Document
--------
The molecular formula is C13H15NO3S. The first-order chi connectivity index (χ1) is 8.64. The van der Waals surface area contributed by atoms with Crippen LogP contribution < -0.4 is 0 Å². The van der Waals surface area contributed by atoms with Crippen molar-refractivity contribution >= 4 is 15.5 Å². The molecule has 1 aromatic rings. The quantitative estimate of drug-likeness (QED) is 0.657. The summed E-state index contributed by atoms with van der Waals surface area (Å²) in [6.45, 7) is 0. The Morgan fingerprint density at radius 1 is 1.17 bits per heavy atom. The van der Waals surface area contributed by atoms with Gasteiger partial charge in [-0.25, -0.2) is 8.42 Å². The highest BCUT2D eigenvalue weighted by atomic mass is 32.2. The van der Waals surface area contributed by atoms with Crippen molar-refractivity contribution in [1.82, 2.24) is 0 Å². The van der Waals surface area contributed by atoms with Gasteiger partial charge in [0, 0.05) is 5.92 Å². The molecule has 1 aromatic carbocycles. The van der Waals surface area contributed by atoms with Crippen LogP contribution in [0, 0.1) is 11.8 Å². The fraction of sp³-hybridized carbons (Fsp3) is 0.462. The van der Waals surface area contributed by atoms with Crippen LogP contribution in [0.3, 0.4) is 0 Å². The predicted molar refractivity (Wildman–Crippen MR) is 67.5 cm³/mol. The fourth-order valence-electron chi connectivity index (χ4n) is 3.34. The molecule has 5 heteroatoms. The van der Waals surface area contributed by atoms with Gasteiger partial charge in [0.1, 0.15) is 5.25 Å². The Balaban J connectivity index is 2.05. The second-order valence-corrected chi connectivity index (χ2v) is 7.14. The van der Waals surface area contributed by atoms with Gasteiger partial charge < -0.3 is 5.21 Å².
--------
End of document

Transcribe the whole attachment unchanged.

The molecular formula is C13H15NO3S. The first-order chi connectivity index (χ1) is 8.64. The van der Waals surface area contributed by atoms with Crippen LogP contribution < -0.4 is 0 Å². The van der Waals surface area contributed by atoms with Crippen molar-refractivity contribution >= 4 is 15.5 Å². The molecule has 1 aromatic rings. The quantitative estimate of drug-likeness (QED) is 0.657. The summed E-state index contributed by atoms with van der Waals surface area (Å²) in [6.45, 7) is 0. The Morgan fingerprint density at radius 1 is 1.17 bits per heavy atom. The van der Waals surface area contributed by atoms with Gasteiger partial charge in [-0.25, -0.2) is 8.42 Å². The highest BCUT2D eigenvalue weighted by atomic mass is 32.2. The van der Waals surface area contributed by atoms with Crippen molar-refractivity contribution in [1.82, 2.24) is 0 Å². The van der Waals surface area contributed by atoms with Gasteiger partial charge in [0, 0.05) is 5.92 Å². The molecule has 1 aromatic carbocycles. The van der Waals surface area contributed by atoms with Crippen LogP contribution in [0, 0.1) is 11.8 Å². The fraction of sp³-hybridized carbons (Fsp3) is 0.462. The van der Waals surface area contributed by atoms with Crippen LogP contribution in [0.3, 0.4) is 0 Å². The predicted molar refractivity (Wildman–Crippen MR) is 67.5 cm³/mol. The fourth-order valence-electron chi connectivity index (χ4n) is 3.34. The molecule has 5 heteroatoms. The van der Waals surface area contributed by atoms with Gasteiger partial charge in [0.1, 0.15) is 5.25 Å². The Balaban J connectivity index is 2.05. The second-order valence-corrected chi connectivity index (χ2v) is 7.14. The van der Waals surface area contributed by atoms with Gasteiger partial charge < -0.3 is 5.21 Å².